Normally, the driver attempts to verify that one entry on the card's acceptable voltage table matches the voltage reported by your PCMCIA slot. In some cases, this voltage can be incorrectly reported, causing the driver to fail to initialize. This option causes the driver to ignore the reported voltage and load anyway. It works like a charm on my Stylistic 1000 with a Senao 200mW card.
Configuration of a PCI or mini-PCI Prism II card is much the same as any other network device. At some stage, you need to configure the radio parameters manually with calls to iwconfig. This is best done in the boot-up process after the kernel modules are all loaded, but before your device configures its IP stack. Simply create an initialization script with a line like this:
iwconfig wlan0 essid "NoCat" mode "Master" channel 6 rate "Auto"
Copy this script to /etc/init.d/, and symlink it to an appropriate place in /etc/rc2.d/, or wherever the appropriate place is for your default run level. Unfortunately, every Linux distribution has a slightly different mechanism for processing the boot up rc scripts, so if in doubt, consult your distribution's documentation.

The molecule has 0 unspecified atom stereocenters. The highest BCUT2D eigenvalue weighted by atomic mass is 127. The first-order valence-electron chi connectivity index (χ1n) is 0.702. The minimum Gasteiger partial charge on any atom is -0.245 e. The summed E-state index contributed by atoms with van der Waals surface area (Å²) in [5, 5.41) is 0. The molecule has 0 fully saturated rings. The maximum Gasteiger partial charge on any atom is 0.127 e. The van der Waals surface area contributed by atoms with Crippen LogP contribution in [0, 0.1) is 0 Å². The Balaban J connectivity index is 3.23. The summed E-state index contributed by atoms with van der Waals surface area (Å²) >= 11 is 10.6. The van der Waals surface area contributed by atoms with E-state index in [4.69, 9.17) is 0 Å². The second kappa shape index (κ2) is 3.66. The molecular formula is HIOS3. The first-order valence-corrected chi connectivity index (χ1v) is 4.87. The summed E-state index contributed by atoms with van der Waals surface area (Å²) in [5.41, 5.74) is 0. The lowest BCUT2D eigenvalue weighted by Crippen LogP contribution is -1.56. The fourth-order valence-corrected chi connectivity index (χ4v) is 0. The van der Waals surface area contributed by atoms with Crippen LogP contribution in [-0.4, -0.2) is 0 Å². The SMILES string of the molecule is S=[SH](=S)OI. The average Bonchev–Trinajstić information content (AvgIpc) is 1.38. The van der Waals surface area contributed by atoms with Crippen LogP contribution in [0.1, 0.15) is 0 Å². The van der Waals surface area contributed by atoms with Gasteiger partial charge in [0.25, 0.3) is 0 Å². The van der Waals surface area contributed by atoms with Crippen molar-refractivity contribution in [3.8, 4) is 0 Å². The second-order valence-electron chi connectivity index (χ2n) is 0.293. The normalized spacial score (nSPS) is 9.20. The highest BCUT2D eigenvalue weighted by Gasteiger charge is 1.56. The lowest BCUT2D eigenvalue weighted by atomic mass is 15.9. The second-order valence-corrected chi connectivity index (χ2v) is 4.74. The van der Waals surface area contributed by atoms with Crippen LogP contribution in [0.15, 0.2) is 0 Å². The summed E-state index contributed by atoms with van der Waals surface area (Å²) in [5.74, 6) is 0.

Once your radio parameters are configured, treat the wlan0 device as if it were any other Ethernet interface. Give it an IP address, set up your routing, and bind processes to its IP as you normally would. The Host AP driver takes care of all of the details of managing your wireless clients for you. If you ever need to change the radio parameters of the card (whether using PCMCIA or PCI), you can always change parameters and view the current status with iwconfig:
root@pebble:~# iwconfig wlan0 wlan0 IEEE 802.11b ESSID:"NoCat" Mode:Master Frequency:2.437GHz Access Point: 00:02:6F:01:85:74 Bit Rate:11Mb/s Tx-Power=24 dBm Sensitivity=1/3 Retry min limit:8 RTS thr:off Fragment thr:off Encryption key:off Power Management:off Link Quality:0 Signal level:0 Noise level:0 Rx invalid nwid:0 Rx invalid crypt:0 Rx invalid frag:0 Tx excessive retries:0 Invalid misc:0 Missed beacon:0
That is all you need to do to bring up a simple Host AP configuration. If you are curious about how to tweak your Host AP to perform more elaborate functions, or about how to monitor its status and that of all of your connected clients, see the other hacks in this section.